The Justice Department sued Texas to block a new redistricting plan for congressional seats, alleging it was crafted to intentionally diminish the power of Black and Latino voters who made up the bulk of the state’s population growth over the past decade.
Texas gained two new seats in Congress after the 2020 Census due to a large increase in its minority voters, but the state designed the districts to have White voting majorities in violation of Section 2 of the Voting Rights Act, the U.S. said in a suit filed Monday in federal court in El Paso.
“Texas has a long history of official discrimination touching on the right to vote,” the Justice Department said in the complaint.
U.S. Attorney General
Associate Attorney General
In a statement posted on Twitter, Texas Attorney General
“I am confident that our legislature’s redistricting decisions will be proven lawful, and this preposterous attempt to sway democracy will fail,” Paxton said.
The lawsuit adds to the legal clashes between the Biden administration and Texas. The federal government has sued over a recently passed state voting law as well as its ban on most abortions.
The complaint notes that Texas grew by nearly 4 million residents between 2010 and 2020, and the minority population represents 95% of that growth. Even so, the Texas legislature “refused to recognize” the growing minority electorate when its congressional delegation expanded from 36 to 38 seats, the U.S. says.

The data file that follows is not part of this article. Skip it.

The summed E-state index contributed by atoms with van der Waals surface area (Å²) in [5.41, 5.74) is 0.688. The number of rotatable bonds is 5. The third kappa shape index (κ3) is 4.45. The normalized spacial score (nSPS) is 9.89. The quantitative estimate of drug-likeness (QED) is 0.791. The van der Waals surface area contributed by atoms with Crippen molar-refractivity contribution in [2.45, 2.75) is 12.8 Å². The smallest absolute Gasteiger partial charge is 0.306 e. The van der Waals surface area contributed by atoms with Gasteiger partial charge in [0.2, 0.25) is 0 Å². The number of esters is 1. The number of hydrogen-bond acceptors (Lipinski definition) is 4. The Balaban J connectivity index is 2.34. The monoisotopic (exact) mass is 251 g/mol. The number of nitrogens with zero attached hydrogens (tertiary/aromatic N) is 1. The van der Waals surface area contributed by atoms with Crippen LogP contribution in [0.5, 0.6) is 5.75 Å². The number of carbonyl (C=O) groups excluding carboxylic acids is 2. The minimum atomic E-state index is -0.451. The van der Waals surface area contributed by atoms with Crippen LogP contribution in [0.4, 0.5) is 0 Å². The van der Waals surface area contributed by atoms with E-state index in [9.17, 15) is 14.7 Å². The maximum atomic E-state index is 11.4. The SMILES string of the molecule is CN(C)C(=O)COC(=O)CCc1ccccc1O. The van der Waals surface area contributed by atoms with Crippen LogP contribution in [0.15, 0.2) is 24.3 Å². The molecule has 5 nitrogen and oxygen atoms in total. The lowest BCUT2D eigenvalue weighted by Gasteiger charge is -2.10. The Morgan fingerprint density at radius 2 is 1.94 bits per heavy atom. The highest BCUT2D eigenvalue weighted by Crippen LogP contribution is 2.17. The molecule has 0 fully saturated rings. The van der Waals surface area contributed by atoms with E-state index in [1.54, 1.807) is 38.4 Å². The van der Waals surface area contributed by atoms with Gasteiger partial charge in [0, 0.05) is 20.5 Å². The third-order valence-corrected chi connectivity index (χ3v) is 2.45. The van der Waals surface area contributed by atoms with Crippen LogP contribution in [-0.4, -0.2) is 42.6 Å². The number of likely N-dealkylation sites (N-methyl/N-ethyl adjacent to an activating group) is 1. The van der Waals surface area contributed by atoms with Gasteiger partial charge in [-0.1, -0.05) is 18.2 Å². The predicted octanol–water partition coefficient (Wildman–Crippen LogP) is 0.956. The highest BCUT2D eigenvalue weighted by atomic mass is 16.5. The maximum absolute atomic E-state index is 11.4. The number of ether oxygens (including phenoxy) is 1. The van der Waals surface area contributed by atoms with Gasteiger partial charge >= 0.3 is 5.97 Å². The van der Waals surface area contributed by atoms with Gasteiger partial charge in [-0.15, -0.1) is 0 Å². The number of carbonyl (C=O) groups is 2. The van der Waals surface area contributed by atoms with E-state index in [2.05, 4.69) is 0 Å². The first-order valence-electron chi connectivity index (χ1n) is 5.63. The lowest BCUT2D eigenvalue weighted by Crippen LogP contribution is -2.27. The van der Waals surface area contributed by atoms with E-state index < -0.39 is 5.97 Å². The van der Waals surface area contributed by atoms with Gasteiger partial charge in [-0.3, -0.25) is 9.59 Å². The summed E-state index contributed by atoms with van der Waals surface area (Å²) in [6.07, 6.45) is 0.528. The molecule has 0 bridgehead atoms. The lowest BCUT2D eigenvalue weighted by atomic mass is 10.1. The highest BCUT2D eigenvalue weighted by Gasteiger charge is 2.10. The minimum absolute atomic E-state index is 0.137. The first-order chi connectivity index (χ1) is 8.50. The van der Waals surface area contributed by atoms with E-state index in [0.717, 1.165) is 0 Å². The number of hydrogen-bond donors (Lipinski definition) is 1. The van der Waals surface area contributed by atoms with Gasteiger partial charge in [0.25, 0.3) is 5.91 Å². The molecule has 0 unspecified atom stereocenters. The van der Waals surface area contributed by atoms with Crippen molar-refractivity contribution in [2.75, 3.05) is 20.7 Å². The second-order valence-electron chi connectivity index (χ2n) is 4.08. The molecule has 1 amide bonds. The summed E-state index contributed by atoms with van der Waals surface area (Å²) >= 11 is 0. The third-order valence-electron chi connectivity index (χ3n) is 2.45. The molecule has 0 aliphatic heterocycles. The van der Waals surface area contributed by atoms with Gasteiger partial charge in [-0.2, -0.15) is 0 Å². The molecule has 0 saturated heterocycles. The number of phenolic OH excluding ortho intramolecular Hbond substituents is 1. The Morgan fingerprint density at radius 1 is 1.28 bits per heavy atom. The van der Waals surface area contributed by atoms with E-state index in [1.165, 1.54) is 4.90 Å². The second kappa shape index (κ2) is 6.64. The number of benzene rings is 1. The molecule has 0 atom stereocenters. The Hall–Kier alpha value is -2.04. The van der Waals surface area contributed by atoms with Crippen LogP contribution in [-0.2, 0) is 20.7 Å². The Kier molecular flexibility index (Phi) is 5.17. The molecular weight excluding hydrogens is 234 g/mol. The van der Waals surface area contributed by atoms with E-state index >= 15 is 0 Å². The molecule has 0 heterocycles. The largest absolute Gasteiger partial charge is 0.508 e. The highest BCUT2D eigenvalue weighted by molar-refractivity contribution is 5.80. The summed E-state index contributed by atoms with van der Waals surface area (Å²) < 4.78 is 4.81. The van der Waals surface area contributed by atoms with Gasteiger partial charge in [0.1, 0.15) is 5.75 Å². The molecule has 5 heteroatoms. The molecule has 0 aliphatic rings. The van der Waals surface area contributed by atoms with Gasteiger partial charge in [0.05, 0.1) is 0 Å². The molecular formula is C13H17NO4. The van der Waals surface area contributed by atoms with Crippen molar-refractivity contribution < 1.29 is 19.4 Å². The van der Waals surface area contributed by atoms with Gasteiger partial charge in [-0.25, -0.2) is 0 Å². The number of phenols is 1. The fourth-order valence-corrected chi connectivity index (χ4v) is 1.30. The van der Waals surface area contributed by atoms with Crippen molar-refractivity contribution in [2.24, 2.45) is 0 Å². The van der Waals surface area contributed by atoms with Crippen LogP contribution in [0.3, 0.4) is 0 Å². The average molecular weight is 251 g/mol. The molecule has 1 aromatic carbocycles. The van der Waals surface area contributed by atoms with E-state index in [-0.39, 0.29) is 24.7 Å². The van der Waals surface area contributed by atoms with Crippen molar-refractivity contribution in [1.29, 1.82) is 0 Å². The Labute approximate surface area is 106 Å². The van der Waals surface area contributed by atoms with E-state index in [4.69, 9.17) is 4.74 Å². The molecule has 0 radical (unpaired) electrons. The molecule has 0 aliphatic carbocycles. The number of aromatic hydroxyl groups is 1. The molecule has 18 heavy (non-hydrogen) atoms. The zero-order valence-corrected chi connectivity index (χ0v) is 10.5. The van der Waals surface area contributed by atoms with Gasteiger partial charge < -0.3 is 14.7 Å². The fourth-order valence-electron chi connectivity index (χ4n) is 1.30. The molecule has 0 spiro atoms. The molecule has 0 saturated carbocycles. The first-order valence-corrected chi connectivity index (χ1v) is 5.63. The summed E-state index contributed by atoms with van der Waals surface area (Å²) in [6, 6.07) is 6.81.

“Texas designed the two new seats to have Anglo voting majorities,” the Justice Department said in the complaint. “Texas also intentionally eliminated a Latino electoral opportunity in Congressional District 23, a West Texas district where courts had identified Voting Rights Act violations during the previous two redistricting cycles.”
The Justice Department also claims the redistricting plan “surgically excised” minority areas from the center of the Dallas-Fort Worth metropolitan area by “attaching them to heavily Anglo rural counties, some more than a hundred miles away,” according to the complaint.
(Updates with comment from Texas attorney general.)
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